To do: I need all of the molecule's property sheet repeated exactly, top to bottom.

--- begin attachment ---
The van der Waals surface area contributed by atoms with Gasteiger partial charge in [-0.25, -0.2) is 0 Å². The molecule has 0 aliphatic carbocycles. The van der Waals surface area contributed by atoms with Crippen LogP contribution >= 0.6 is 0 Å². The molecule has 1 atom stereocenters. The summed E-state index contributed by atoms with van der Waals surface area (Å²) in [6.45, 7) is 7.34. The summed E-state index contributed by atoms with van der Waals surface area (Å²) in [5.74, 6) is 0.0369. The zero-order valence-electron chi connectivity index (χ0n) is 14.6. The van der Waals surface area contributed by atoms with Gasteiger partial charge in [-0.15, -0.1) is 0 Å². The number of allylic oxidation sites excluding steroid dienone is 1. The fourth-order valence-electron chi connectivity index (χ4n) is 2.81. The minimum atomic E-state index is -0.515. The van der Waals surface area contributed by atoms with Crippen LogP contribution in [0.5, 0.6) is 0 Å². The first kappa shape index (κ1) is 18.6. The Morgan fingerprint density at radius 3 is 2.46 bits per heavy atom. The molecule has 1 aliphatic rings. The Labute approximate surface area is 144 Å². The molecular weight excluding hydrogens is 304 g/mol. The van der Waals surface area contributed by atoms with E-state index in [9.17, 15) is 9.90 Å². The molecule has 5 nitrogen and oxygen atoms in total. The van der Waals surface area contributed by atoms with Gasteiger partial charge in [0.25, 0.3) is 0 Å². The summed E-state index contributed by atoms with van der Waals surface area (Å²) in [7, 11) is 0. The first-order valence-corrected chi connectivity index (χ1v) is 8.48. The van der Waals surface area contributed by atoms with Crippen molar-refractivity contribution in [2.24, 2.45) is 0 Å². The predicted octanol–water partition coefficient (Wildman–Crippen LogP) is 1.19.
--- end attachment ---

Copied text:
The van der Waals surface area contributed by atoms with Gasteiger partial charge in [-0.25, -0.2) is 0 Å². The molecule has 0 aliphatic carbocycles. The van der Waals surface area contributed by atoms with Crippen LogP contribution >= 0.6 is 0 Å². The molecule has 1 atom stereocenters. The summed E-state index contributed by atoms with van der Waals surface area (Å²) in [6.45, 7) is 7.34. The summed E-state index contributed by atoms with van der Waals surface area (Å²) in [5.74, 6) is 0.0369. The zero-order valence-electron chi connectivity index (χ0n) is 14.6. The van der Waals surface area contributed by atoms with Gasteiger partial charge in [-0.15, -0.1) is 0 Å². The number of allylic oxidation sites excluding steroid dienone is 1. The fourth-order valence-electron chi connectivity index (χ4n) is 2.81. The minimum atomic E-state index is -0.515. The van der Waals surface area contributed by atoms with Crippen LogP contribution in [0.5, 0.6) is 0 Å². The first kappa shape index (κ1) is 18.6. The Morgan fingerprint density at radius 3 is 2.46 bits per heavy atom. The molecule has 1 aliphatic rings. The Labute approximate surface area is 144 Å². The molecular weight excluding hydrogens is 304 g/mol. The van der Waals surface area contributed by atoms with E-state index in [9.17, 15) is 9.90 Å². The molecule has 5 nitrogen and oxygen atoms in total. The van der Waals surface area contributed by atoms with Gasteiger partial charge in [0.25, 0.3) is 0 Å². The summed E-state index contributed by atoms with van der Waals surface area (Å²) in [7, 11) is 0. The first-order valence-corrected chi connectivity index (χ1v) is 8.48. The van der Waals surface area contributed by atoms with Crippen molar-refractivity contribution in [2.24, 2.45) is 0 Å². The predicted octanol–water partition coefficient (Wildman–Crippen LogP) is 1.19.